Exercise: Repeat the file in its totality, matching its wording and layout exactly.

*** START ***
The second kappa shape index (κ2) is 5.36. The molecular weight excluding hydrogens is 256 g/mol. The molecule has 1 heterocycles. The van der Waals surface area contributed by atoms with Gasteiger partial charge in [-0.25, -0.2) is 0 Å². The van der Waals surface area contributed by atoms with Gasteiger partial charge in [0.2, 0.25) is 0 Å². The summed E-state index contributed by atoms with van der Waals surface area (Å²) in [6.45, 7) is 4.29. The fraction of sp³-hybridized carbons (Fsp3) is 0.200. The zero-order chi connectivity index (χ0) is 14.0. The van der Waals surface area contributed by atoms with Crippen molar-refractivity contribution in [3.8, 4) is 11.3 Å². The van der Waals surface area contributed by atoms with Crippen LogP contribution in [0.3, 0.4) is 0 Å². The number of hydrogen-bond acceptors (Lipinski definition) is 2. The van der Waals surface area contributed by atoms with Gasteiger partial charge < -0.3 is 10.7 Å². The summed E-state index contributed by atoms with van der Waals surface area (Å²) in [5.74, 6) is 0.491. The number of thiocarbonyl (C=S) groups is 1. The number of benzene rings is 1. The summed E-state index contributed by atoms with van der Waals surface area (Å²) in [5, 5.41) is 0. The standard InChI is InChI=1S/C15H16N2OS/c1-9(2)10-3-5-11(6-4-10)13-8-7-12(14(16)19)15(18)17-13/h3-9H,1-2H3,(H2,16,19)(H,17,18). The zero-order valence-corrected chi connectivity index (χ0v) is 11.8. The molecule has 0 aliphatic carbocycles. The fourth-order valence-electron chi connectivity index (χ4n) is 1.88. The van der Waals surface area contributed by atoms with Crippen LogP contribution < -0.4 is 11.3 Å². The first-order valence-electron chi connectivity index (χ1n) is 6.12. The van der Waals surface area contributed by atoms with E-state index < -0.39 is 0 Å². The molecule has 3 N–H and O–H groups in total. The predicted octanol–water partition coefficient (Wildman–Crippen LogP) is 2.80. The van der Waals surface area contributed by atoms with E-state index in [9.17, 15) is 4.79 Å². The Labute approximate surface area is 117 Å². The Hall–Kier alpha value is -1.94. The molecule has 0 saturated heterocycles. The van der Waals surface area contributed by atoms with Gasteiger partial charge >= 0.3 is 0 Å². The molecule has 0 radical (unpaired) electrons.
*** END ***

The second kappa shape index (κ2) is 5.36. The molecular weight excluding hydrogens is 256 g/mol. The molecule has 1 heterocycles. The van der Waals surface area contributed by atoms with Gasteiger partial charge in [-0.25, -0.2) is 0 Å². The van der Waals surface area contributed by atoms with Gasteiger partial charge in [0.2, 0.25) is 0 Å². The summed E-state index contributed by atoms with van der Waals surface area (Å²) in [6.45, 7) is 4.29. The fraction of sp³-hybridized carbons (Fsp3) is 0.200. The zero-order chi connectivity index (χ0) is 14.0. The van der Waals surface area contributed by atoms with Crippen molar-refractivity contribution in [3.8, 4) is 11.3 Å². The van der Waals surface area contributed by atoms with Crippen LogP contribution in [0.3, 0.4) is 0 Å². The number of hydrogen-bond acceptors (Lipinski definition) is 2. The van der Waals surface area contributed by atoms with Gasteiger partial charge < -0.3 is 10.7 Å². The summed E-state index contributed by atoms with van der Waals surface area (Å²) in [5.74, 6) is 0.491. The number of thiocarbonyl (C=S) groups is 1. The number of benzene rings is 1. The summed E-state index contributed by atoms with van der Waals surface area (Å²) in [5, 5.41) is 0. The standard InChI is InChI=1S/C15H16N2OS/c1-9(2)10-3-5-11(6-4-10)13-8-7-12(14(16)19)15(18)17-13/h3-9H,1-2H3,(H2,16,19)(H,17,18). The zero-order valence-corrected chi connectivity index (χ0v) is 11.8. The molecule has 0 aliphatic carbocycles. The fourth-order valence-electron chi connectivity index (χ4n) is 1.88. The van der Waals surface area contributed by atoms with Crippen LogP contribution < -0.4 is 11.3 Å². The first-order valence-electron chi connectivity index (χ1n) is 6.12. The van der Waals surface area contributed by atoms with E-state index < -0.39 is 0 Å². The molecule has 3 N–H and O–H groups in total. The predicted octanol–water partition coefficient (Wildman–Crippen LogP) is 2.80. The van der Waals surface area contributed by atoms with E-state index in [9.17, 15) is 4.79 Å². The Labute approximate surface area is 117 Å². The Hall–Kier alpha value is -1.94. The molecule has 0 saturated heterocycles. The van der Waals surface area contributed by atoms with Gasteiger partial charge >= 0.3 is 0 Å². The molecule has 0 radical (unpaired) electrons.